Salsa has replaced ketchup as the most popular condiment. A mosque has been erected around the corner. The local hospital is staffed by Indian doctors and Philippine nurses, and the local grocery store is owned by a Korean family. A single elementary school may include students who speak dozens of different languages at home. This is a snapshot of America at the turn of the twenty-first century.
The United States has always been a nation of immigrants, shaped by successive waves of new arrivals. The most recent transformation began when immigration laws and policies changed significantly in 1965, admitting migrants from around the globe in new numbers and with widely varying backgrounds and aspirations.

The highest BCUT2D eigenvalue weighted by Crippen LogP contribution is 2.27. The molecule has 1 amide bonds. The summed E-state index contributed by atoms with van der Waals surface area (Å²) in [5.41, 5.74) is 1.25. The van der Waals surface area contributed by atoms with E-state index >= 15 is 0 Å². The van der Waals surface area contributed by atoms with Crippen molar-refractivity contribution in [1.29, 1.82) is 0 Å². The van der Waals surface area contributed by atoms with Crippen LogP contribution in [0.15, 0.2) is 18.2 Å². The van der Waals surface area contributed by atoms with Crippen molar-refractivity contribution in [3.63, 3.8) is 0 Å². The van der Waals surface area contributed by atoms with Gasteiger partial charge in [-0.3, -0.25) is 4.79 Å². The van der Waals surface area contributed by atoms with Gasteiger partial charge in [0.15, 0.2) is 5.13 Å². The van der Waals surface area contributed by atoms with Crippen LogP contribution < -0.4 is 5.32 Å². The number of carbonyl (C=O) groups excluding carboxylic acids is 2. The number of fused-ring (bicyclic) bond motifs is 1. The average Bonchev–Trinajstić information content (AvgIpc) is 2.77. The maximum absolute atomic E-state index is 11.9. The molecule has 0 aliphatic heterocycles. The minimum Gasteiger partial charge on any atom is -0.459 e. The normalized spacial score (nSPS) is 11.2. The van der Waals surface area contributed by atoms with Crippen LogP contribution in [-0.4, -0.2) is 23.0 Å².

This comprehensive guide, edited and written by an interdisciplinary group of prominent scholars, provides an authoritative account of the most recent surge of immigrants. Twenty thematic essays address such topics as immigration law and policy, refugees, unauthorized migrants, racial and ethnic identity, assimilation, nationalization, economy, politics, religion, education, and family relations. These are followed by comprehensive articles on immigration from the thirty most significant nations or regions of origin. Based on the latest U.S. Census data and the most recent scholarly research, The New Americans is an essential reference for students, scholars, and anyone curious about the changing face of America.